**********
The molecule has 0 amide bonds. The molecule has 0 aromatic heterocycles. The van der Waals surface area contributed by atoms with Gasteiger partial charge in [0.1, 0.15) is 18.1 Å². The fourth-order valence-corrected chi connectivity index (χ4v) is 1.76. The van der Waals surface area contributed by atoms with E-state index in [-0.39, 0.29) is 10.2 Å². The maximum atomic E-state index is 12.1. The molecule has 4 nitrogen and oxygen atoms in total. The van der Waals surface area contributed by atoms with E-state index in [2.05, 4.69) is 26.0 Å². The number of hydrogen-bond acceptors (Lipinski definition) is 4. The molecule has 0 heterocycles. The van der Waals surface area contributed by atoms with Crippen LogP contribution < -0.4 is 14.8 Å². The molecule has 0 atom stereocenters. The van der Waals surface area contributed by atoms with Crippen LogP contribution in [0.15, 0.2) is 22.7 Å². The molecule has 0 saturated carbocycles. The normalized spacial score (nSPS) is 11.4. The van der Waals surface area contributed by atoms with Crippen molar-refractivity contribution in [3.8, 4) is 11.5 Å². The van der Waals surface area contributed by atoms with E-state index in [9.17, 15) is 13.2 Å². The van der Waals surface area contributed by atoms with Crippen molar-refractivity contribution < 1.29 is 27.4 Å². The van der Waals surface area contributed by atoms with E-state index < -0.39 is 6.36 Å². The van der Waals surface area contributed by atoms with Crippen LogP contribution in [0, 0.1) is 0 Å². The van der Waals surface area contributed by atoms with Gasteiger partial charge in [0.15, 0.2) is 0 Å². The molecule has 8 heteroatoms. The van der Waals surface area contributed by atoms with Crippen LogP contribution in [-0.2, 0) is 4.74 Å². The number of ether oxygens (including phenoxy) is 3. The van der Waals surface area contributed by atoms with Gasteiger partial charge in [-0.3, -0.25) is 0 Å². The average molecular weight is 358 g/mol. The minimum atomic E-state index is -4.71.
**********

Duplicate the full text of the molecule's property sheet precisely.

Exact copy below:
The molecule has 0 amide bonds. The molecule has 0 aromatic heterocycles. The van der Waals surface area contributed by atoms with Gasteiger partial charge in [0.1, 0.15) is 18.1 Å². The fourth-order valence-corrected chi connectivity index (χ4v) is 1.76. The van der Waals surface area contributed by atoms with E-state index in [-0.39, 0.29) is 10.2 Å². The maximum atomic E-state index is 12.1. The molecule has 4 nitrogen and oxygen atoms in total. The van der Waals surface area contributed by atoms with E-state index in [2.05, 4.69) is 26.0 Å². The number of hydrogen-bond acceptors (Lipinski definition) is 4. The molecule has 0 heterocycles. The van der Waals surface area contributed by atoms with Crippen LogP contribution < -0.4 is 14.8 Å². The molecule has 0 atom stereocenters. The van der Waals surface area contributed by atoms with Crippen LogP contribution in [0.15, 0.2) is 22.7 Å². The molecule has 0 saturated carbocycles. The normalized spacial score (nSPS) is 11.4. The van der Waals surface area contributed by atoms with Crippen molar-refractivity contribution in [3.8, 4) is 11.5 Å². The van der Waals surface area contributed by atoms with E-state index in [9.17, 15) is 13.2 Å². The van der Waals surface area contributed by atoms with Crippen molar-refractivity contribution < 1.29 is 27.4 Å². The van der Waals surface area contributed by atoms with E-state index < -0.39 is 6.36 Å². The van der Waals surface area contributed by atoms with Crippen LogP contribution in [0, 0.1) is 0 Å². The van der Waals surface area contributed by atoms with Gasteiger partial charge in [0.15, 0.2) is 0 Å². The molecule has 8 heteroatoms. The van der Waals surface area contributed by atoms with Crippen LogP contribution in [-0.2, 0) is 4.74 Å². The number of ether oxygens (including phenoxy) is 3. The van der Waals surface area contributed by atoms with Gasteiger partial charge in [-0.3, -0.25) is 0 Å². The average molecular weight is 358 g/mol. The minimum atomic E-state index is -4.71.